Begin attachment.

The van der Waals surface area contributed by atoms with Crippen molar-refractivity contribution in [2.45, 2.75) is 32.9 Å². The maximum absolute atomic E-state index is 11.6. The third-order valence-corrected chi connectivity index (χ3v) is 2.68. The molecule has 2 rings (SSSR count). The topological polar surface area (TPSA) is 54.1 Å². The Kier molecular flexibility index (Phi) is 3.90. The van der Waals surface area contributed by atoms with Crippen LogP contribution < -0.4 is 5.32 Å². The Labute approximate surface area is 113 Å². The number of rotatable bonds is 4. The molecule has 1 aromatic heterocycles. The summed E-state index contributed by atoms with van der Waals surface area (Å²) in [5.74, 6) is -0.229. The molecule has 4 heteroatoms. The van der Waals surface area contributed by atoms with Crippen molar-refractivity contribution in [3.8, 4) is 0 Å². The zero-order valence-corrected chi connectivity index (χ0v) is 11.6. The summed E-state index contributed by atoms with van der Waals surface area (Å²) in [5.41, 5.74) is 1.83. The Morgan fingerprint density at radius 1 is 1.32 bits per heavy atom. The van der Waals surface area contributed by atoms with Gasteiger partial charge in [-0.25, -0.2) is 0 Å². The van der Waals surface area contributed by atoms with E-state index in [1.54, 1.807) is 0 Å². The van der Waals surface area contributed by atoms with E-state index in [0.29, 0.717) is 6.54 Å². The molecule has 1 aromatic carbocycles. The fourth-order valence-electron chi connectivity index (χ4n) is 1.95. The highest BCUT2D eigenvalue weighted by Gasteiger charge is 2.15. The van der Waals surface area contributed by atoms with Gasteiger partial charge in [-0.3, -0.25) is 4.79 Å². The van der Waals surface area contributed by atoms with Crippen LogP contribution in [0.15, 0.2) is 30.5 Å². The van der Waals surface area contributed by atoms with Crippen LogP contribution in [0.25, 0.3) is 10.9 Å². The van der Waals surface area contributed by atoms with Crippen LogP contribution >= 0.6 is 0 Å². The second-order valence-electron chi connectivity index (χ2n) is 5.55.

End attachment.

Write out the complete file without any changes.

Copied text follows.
The van der Waals surface area contributed by atoms with Crippen molar-refractivity contribution in [2.45, 2.75) is 32.9 Å². The maximum absolute atomic E-state index is 11.6. The third-order valence-corrected chi connectivity index (χ3v) is 2.68. The molecule has 2 rings (SSSR count). The topological polar surface area (TPSA) is 54.1 Å². The Kier molecular flexibility index (Phi) is 3.90. The van der Waals surface area contributed by atoms with Crippen LogP contribution < -0.4 is 5.32 Å². The Labute approximate surface area is 113 Å². The number of rotatable bonds is 4. The molecule has 1 aromatic heterocycles. The summed E-state index contributed by atoms with van der Waals surface area (Å²) in [5.74, 6) is -0.229. The molecule has 4 heteroatoms. The van der Waals surface area contributed by atoms with Crippen molar-refractivity contribution in [3.8, 4) is 0 Å². The zero-order valence-corrected chi connectivity index (χ0v) is 11.6. The summed E-state index contributed by atoms with van der Waals surface area (Å²) in [5.41, 5.74) is 1.83. The Morgan fingerprint density at radius 1 is 1.32 bits per heavy atom. The van der Waals surface area contributed by atoms with Gasteiger partial charge in [-0.25, -0.2) is 0 Å². The van der Waals surface area contributed by atoms with E-state index in [1.54, 1.807) is 0 Å². The van der Waals surface area contributed by atoms with E-state index in [0.29, 0.717) is 6.54 Å². The molecule has 1 aromatic carbocycles. The fourth-order valence-electron chi connectivity index (χ4n) is 1.95. The highest BCUT2D eigenvalue weighted by Gasteiger charge is 2.15. The van der Waals surface area contributed by atoms with Gasteiger partial charge in [-0.3, -0.25) is 4.79 Å². The van der Waals surface area contributed by atoms with Crippen LogP contribution in [0.15, 0.2) is 30.5 Å². The van der Waals surface area contributed by atoms with Crippen LogP contribution in [0.25, 0.3) is 10.9 Å². The van der Waals surface area contributed by atoms with Crippen LogP contribution >= 0.6 is 0 Å². The second-order valence-electron chi connectivity index (χ2n) is 5.55.